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Report on 3 Patients with Vascular Complications of Fungal Meningitis After Contaminated Spinal Injections

EMBARGOED FOR RELEASE: 3 P.M. (CT), MONDAY, JULY 22, 2013

Media Advisory: To contact corresponding author Daniel O. Claassen, M.D., M.S., call 615-939-1007 or email Daniel.Claassen@Vanderbilt.edu.

 

JAMA Neurology Study Highlights

 

Report on 3 Patients with Vascular Complications of Fungal Meningitis After Contaminated Spinal Injections

 

A case series by researchers at Vanderbilt University, Nashville, Tenn., examined three patients with ischemic stroke who later received a diagnosis of fungal meningitis attributed to epidural injections of contaminated methylprednisolone for low back pain.

 

The recent identification of injections of contaminated methylprednisolone acetate has highlighted the different clinical presentations of fungal meningitis, which can have an incubation period of one to four weeks between the last spinal injection and when a patient seeks medical care.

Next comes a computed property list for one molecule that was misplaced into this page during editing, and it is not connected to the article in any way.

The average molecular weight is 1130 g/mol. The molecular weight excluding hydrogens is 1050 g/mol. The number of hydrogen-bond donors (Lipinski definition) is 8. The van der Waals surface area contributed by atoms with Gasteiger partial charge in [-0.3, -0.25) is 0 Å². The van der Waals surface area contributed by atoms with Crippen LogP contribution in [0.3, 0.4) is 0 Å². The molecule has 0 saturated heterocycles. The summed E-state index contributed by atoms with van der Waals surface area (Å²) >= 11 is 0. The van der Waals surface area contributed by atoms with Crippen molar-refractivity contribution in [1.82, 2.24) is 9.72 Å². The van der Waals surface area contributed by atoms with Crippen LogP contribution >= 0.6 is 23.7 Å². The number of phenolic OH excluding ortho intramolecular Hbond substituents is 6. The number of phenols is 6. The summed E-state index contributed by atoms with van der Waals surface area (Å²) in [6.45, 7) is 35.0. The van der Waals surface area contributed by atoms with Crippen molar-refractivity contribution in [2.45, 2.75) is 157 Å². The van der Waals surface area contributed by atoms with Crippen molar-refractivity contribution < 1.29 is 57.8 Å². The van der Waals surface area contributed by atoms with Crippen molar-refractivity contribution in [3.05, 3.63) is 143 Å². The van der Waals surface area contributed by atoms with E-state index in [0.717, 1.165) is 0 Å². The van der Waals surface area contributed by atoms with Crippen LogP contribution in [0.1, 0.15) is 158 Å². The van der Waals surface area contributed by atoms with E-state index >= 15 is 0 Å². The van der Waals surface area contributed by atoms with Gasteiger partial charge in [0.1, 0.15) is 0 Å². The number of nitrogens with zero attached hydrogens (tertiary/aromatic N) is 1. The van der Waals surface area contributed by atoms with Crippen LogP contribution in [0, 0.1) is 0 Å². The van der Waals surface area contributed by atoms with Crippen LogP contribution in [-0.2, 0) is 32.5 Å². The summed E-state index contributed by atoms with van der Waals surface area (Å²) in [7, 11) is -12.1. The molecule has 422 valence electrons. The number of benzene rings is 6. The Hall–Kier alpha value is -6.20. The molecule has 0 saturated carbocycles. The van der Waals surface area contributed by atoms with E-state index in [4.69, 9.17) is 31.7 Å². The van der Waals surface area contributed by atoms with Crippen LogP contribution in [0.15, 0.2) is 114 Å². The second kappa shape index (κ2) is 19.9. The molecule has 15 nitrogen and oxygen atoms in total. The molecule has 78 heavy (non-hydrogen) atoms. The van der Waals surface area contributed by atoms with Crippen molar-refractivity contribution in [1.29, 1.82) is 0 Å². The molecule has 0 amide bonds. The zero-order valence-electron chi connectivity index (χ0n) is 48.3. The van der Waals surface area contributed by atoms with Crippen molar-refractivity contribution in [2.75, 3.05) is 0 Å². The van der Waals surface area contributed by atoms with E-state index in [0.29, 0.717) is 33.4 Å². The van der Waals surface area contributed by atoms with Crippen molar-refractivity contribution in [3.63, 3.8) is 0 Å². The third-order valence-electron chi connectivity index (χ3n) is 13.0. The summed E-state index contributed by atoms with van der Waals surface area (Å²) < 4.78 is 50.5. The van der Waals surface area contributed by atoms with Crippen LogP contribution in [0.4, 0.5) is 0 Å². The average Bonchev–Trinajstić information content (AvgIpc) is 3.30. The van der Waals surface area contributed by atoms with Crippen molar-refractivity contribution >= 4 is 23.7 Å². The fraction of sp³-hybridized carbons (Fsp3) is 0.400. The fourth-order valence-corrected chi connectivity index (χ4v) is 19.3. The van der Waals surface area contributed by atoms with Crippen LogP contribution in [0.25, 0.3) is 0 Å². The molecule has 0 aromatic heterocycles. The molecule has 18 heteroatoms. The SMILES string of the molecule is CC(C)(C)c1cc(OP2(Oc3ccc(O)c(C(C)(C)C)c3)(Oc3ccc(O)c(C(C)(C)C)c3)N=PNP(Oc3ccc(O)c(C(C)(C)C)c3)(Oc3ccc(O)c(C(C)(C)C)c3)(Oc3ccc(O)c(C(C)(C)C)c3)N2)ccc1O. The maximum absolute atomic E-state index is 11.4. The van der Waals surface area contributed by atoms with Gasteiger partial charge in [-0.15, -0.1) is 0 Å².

“Fungal meningitis due to injections of contaminated methylprednisolone acetate can present with vascular sequelae in immunocompetent individuals. This is particularly germane to neurologists because better recognition of clinical characteristics of patients with fungal meningitis and ischemic stroke will provide more timely and efficient care,” the paper concludes.

(JAMA Neurol. Published online July 22, 2013. doi:10.1001/.jamaneurol.2013.3586. Available pre-embargo to the media at http://media.jamanetwork.com.)

 

Editor’s Note: Please see the articles for additional information, including other authors, author contributions and affiliations, financial disclosures, funding and support, etc.

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